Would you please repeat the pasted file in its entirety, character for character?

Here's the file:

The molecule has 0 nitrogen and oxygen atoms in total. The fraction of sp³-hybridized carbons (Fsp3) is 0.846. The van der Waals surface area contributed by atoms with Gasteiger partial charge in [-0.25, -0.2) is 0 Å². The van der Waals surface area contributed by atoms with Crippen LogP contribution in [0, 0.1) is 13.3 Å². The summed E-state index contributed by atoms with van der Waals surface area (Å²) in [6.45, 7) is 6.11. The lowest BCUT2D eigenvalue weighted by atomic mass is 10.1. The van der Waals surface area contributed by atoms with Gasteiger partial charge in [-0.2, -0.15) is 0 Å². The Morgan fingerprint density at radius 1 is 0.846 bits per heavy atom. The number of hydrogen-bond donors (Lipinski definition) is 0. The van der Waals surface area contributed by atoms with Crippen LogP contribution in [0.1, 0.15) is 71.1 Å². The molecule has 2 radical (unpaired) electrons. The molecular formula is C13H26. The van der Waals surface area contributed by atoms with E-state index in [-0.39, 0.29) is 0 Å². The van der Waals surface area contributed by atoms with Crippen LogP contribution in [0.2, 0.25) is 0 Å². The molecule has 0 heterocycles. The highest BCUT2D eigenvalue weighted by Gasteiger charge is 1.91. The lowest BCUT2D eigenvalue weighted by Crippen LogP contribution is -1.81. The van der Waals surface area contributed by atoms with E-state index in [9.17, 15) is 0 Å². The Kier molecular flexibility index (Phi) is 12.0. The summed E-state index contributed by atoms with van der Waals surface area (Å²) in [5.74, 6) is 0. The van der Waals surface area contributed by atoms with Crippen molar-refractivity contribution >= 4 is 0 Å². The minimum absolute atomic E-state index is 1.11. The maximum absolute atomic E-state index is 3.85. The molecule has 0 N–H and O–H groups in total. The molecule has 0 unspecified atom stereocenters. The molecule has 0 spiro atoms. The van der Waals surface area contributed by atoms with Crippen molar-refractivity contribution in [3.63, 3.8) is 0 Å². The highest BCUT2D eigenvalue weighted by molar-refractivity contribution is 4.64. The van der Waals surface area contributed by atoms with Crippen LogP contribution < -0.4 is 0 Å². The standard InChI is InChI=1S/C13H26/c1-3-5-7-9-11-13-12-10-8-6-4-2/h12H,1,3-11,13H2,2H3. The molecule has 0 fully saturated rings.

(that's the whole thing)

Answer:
The molecule has 0 nitrogen and oxygen atoms in total. The fraction of sp³-hybridized carbons (Fsp3) is 0.846. The van der Waals surface area contributed by atoms with Gasteiger partial charge in [-0.25, -0.2) is 0 Å². The van der Waals surface area contributed by atoms with Crippen LogP contribution in [0, 0.1) is 13.3 Å². The summed E-state index contributed by atoms with van der Waals surface area (Å²) in [6.45, 7) is 6.11. The lowest BCUT2D eigenvalue weighted by atomic mass is 10.1. The van der Waals surface area contributed by atoms with Gasteiger partial charge in [-0.2, -0.15) is 0 Å². The Morgan fingerprint density at radius 1 is 0.846 bits per heavy atom. The number of hydrogen-bond donors (Lipinski definition) is 0. The van der Waals surface area contributed by atoms with Crippen LogP contribution in [0.1, 0.15) is 71.1 Å². The molecule has 2 radical (unpaired) electrons. The molecular formula is C13H26. The van der Waals surface area contributed by atoms with E-state index in [-0.39, 0.29) is 0 Å². The van der Waals surface area contributed by atoms with Crippen LogP contribution in [0.2, 0.25) is 0 Å². The molecule has 0 heterocycles. The highest BCUT2D eigenvalue weighted by Gasteiger charge is 1.91. The lowest BCUT2D eigenvalue weighted by Crippen LogP contribution is -1.81. The van der Waals surface area contributed by atoms with E-state index in [9.17, 15) is 0 Å². The Kier molecular flexibility index (Phi) is 12.0. The summed E-state index contributed by atoms with van der Waals surface area (Å²) in [5.74, 6) is 0. The van der Waals surface area contributed by atoms with Crippen molar-refractivity contribution >= 4 is 0 Å². The minimum absolute atomic E-state index is 1.11. The maximum absolute atomic E-state index is 3.85. The molecule has 0 N–H and O–H groups in total. The molecule has 0 unspecified atom stereocenters. The molecule has 0 spiro atoms. The van der Waals surface area contributed by atoms with Crippen molar-refractivity contribution in [3.63, 3.8) is 0 Å². The highest BCUT2D eigenvalue weighted by molar-refractivity contribution is 4.64. The van der Waals surface area contributed by atoms with Crippen LogP contribution < -0.4 is 0 Å². The standard InChI is InChI=1S/C13H26/c1-3-5-7-9-11-13-12-10-8-6-4-2/h12H,1,3-11,13H2,2H3. The molecule has 0 fully saturated rings.